Thursday, April 12, 2007

What would Jackie do?
By – Jim Williams
The Examiner

This week as ESPN gets ready to celebrate the 60th Anniversary of Jackie Robinson breaking the color barrier as part of the Sunday Night Baseball at 8pm when San Diego travels up the freeway to face the Dodgers.

ESPN baseball analyst Dusty Baker who is building a new home in the Bay Area took time to talk to me about the three people who taught him the most about Jackie Robinson.

His father who taught him the importance Robinson's dedication to education, Jim Gilliam gave him the Dodgers view of Robinson and how he gained the respect of his teammates and lastly the doctorate he got from his time as a teammate of Hank Aaron in Atlanta.

The phrase that Baker said was the most often used by all who taught him about Robinson was, ‘What would Jackie do?’

Baker on his learning about Jackie Robinson: ‘It began with my father and growing up in Southern California my dad was my baseball coach and he taught me not only what a great athlete Jackie was but more importantly his dedication to doing the right thing, education and always being the better person. When I got to the Dodgers Jim Gilliam took my education of Jackie to another level talking about how Jackie gained the respect of his teammates. After a while many players would not stay in hotels that would not give Jackie equal treatment.’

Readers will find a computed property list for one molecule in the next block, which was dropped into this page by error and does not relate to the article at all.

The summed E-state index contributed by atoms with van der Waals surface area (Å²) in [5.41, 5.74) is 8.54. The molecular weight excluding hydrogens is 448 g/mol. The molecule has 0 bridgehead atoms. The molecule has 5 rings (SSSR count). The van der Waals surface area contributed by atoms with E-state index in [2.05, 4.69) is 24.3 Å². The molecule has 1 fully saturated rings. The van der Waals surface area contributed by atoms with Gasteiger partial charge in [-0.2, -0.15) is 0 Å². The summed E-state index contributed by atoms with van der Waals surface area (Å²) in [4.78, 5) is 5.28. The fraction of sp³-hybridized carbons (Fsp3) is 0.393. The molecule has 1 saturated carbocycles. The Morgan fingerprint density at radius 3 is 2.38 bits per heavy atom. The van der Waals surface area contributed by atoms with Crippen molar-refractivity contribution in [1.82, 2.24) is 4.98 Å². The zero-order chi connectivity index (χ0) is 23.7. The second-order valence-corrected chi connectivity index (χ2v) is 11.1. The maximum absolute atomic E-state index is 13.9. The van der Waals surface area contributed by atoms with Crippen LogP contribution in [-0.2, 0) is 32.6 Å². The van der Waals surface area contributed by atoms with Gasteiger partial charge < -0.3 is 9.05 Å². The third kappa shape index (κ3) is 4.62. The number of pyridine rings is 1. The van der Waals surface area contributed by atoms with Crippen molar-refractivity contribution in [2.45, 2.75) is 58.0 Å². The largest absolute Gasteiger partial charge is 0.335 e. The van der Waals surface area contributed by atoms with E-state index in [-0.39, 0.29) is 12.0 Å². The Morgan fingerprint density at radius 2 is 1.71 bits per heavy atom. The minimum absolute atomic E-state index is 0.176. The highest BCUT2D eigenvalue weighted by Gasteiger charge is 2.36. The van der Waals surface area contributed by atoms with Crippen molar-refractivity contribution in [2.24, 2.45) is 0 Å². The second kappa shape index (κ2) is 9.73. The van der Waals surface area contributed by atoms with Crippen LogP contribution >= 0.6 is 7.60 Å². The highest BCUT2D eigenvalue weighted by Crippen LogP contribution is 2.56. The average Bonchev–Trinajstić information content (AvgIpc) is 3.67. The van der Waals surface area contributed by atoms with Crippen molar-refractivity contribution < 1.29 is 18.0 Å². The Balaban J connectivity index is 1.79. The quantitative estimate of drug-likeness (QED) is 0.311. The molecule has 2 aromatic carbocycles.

Dusty on being a teammate of Hank Aaron during the race to break Babe Ruth’s record of 714 homerun’s: ‘Hank took abuse that ranged from taunting to death threats and he always talked about how Jackie handled things. Hank showed me the activist side of Jackie, the man who fought for civil rights and we often met with and talked to Andrew Young, Rev. Ralph Abernathy, and Jesse Jackson. Hank gave me a master level course in Jackie Robinson and a first hand view into black history.’

Dusty on what the players of today need to know: ‘The biggest thing is history. Know about those who came before you. Not just Jackie but Roberto Clemente and now the great Asian players the more we know about all of them the better we will understand the true history of baseball.’

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